THERE ARE lessons from the late US Senator John McCain that this country, especially its raucous political class, I think would do well to learn. And practise. The following are excerpts from his speech of July 25, 2017, to the Senate.
“(Former senators, both Republican and Democratic) knew that however sharp and heartfelt their disputes, however keen their ambitions, they had an obligation to work collaboratively to ensure the Senate discharged its constitutional responsibilities effectively. Our responsibilities are important, vitally important, to the continued success of our republic.”
“Our deliberations today… are often lively and interesting. They can be sincere and principled. But they are more partisan, more tribal more of the time than any other time I remember. (They) can still be important and useful, but I think we’d all agree that they haven’t been overburdened by greatness lately... Both sides have let this happen. Let’s leave the history of who shot first to the historians. I suspect they’ll find that we all conspired in our decline – either by deliberate actions or neglect. We’ve all played some role in it…”
“Incremental progress, compromises that each side criticises but also accepts, just plain muddling through to chip away at problems… isn’t glamorous or exciting. It doesn’t feel like a political triumph. But it’s usually the most we can accept from our system of government, operating in a country as diverse and quarrelsome and free as ours.”
“Our system doesn’t depend on our nobility. It accounts for our imperfections, and gives order to our individual strivings… It is our responsibility to preserve that, even when we must give a little to get a little.”
“Let’s trust each other… We’ve been spinning our wheels on too many important issues because we keep trying to find a way to win without help from across the aisle. That’s an approach that’s been employed by both sides, mandating legislation from the top down, without any support from the other side, with all the parliamentary manoeuvres that requires… Merely preventing your political opponents from doing what they want isn’t the most inspiring work…”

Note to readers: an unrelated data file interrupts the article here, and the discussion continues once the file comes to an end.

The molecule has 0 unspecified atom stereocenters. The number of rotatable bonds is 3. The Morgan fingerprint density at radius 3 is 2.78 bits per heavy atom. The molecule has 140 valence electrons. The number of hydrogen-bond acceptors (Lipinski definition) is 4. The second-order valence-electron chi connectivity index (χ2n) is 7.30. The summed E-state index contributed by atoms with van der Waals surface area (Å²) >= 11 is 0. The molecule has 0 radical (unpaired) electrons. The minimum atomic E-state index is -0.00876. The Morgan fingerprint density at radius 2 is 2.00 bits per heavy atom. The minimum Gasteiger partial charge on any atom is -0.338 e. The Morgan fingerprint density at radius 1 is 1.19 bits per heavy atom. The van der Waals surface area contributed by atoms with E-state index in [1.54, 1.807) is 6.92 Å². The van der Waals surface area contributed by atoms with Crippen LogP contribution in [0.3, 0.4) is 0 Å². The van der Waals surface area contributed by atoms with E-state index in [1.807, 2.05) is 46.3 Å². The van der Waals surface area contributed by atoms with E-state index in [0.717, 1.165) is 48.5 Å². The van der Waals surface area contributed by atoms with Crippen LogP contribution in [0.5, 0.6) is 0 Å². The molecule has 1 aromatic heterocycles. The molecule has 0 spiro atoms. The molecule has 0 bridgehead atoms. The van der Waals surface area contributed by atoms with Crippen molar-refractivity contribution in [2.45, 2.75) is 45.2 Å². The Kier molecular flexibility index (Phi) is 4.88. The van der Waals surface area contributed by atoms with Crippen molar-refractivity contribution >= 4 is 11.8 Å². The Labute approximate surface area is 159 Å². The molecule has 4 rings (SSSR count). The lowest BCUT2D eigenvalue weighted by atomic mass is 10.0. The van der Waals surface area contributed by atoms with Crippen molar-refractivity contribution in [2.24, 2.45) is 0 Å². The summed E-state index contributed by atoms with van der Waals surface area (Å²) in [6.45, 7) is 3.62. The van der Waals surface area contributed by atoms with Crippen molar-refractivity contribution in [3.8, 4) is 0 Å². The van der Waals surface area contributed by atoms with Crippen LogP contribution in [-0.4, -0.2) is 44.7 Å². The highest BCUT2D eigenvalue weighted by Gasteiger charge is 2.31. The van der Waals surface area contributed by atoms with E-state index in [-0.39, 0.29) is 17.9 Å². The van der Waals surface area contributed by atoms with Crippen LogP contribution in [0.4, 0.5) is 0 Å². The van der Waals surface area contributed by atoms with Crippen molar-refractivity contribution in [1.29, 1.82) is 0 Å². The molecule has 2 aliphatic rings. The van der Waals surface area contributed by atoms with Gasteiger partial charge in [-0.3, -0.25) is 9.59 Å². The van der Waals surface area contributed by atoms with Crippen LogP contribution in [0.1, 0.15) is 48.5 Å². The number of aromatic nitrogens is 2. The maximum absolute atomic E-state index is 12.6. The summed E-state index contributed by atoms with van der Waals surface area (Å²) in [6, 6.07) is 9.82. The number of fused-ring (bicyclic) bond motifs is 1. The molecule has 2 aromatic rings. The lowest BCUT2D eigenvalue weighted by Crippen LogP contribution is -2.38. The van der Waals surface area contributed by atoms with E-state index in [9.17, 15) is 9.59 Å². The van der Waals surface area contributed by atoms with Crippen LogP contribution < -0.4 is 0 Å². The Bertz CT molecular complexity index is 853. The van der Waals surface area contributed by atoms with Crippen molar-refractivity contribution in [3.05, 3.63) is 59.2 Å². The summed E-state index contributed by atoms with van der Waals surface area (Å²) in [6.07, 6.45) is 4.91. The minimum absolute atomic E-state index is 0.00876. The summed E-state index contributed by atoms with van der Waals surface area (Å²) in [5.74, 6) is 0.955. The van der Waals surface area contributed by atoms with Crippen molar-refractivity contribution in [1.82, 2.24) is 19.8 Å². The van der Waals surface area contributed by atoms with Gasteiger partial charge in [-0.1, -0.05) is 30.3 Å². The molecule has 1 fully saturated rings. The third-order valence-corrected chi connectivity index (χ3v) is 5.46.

“(The Senate plays) a vital role in shaping and directing the judiciary, the military and the cabinet, in planning and supporting domestic and foreign policies. Our success in meeting all these awesome constitutional obligations depends on co-operation among ourselves… This country… needs us to help it thrive. That responsibility is more important than any of our personal interests or political affiliations.”
McCain was speaking in and of the US Senate, but what lessons are there for TT in what he said?
A lesson on national responsibility, which, contrary to the recent utterances of some alarmingly misguided members of our House of Representatives, is “more important than any of our personal interests or political affiliations.”
Within the framework of that responsibility (which to my mind includes personal responsibility), a lesson on the need to collaborate in the discharge of our obligations, constitutional and other, even if mutual trust isn’t easy to achieve in a society as carping and (in Eric Williams’ description) barrel crab-like as ours.
A lesson on focused, if tedious, negotiation in the national welfare. A consequent lesson on compromise, and thus on shunning the absurd concept of “defeating” the other side, often by means that give logic and consistency a bad name, and (except among their acolytes) hardly enhance the reputation of the self-proclaimed “victors.”
A lesson on the pointlessness of, but damage caused by, mindless finger-pointing. A lesson on the imperative to discard (or at least minimise) knee-jerk political partisanship and tribalism, and the puerilities and bile that characterise them and retard our progress. A lesson on abandoning the outmoded and counter-productive “top-down” model of governance, which has afflicted us for decades, in favour of one emphasising genuine communication and consultation.
In his farewell message to America, read two days after his death, McCain reiterated his philosophy. “We weaken our greatness,” he said, “when we confuse our patriotism with tribal rivalries that have sown resentment and hatred and violence in all corners of the globe. We weaken it when we hide behind walls, rather than tear them down…”
The references to Donald Trump are clear. But what about our walls of race and class and religion and region? Our tribal rivalries, especially political? Wait: what walls? What rivalries? Aren’t all ah we one, and doesn’t every creed and race find an equal place here? With our parliamentarians as exemplars, don’t we make a point of consulting and co-operating and compromising in the national interest? Thus we never talk down to others, or suggest that those who disagree with us are unpatriotic. Our institutional and governance structures are solid. We have realised the 1962 Williams vision of education and nation-building.
McCain? Who he?